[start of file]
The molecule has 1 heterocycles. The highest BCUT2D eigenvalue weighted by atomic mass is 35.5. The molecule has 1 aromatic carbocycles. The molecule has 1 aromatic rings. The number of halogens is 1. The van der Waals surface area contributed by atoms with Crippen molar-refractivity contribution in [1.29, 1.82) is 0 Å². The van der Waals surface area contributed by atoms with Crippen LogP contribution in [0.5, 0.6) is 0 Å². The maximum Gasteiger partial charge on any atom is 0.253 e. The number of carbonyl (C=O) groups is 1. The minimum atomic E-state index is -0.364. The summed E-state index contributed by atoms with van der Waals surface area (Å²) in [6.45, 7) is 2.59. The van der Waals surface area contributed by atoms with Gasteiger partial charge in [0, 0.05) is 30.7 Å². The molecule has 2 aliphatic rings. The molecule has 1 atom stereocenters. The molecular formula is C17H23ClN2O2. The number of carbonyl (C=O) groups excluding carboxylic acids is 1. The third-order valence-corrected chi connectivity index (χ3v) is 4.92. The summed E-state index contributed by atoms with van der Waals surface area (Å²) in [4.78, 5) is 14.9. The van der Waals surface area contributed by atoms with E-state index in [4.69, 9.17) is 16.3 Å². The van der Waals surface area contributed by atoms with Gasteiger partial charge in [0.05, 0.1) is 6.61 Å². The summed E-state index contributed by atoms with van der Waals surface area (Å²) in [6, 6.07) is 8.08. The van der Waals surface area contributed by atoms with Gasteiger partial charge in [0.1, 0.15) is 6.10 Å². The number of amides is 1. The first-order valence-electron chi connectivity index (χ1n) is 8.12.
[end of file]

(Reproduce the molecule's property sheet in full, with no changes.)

The molecule has 1 heterocycles. The highest BCUT2D eigenvalue weighted by atomic mass is 35.5. The molecule has 1 aromatic carbocycles. The molecule has 1 aromatic rings. The number of halogens is 1. The van der Waals surface area contributed by atoms with Crippen molar-refractivity contribution in [1.29, 1.82) is 0 Å². The van der Waals surface area contributed by atoms with Crippen LogP contribution in [0.5, 0.6) is 0 Å². The maximum Gasteiger partial charge on any atom is 0.253 e. The number of carbonyl (C=O) groups is 1. The minimum atomic E-state index is -0.364. The summed E-state index contributed by atoms with van der Waals surface area (Å²) in [6.45, 7) is 2.59. The van der Waals surface area contributed by atoms with Gasteiger partial charge in [0, 0.05) is 30.7 Å². The molecule has 2 aliphatic rings. The molecule has 1 atom stereocenters. The molecular formula is C17H23ClN2O2. The number of carbonyl (C=O) groups excluding carboxylic acids is 1. The third-order valence-corrected chi connectivity index (χ3v) is 4.92. The summed E-state index contributed by atoms with van der Waals surface area (Å²) in [4.78, 5) is 14.9. The van der Waals surface area contributed by atoms with E-state index in [4.69, 9.17) is 16.3 Å². The van der Waals surface area contributed by atoms with Gasteiger partial charge in [0.05, 0.1) is 6.61 Å². The summed E-state index contributed by atoms with van der Waals surface area (Å²) in [6, 6.07) is 8.08. The van der Waals surface area contributed by atoms with Gasteiger partial charge in [0.1, 0.15) is 6.10 Å². The number of amides is 1. The first-order valence-electron chi connectivity index (χ1n) is 8.12.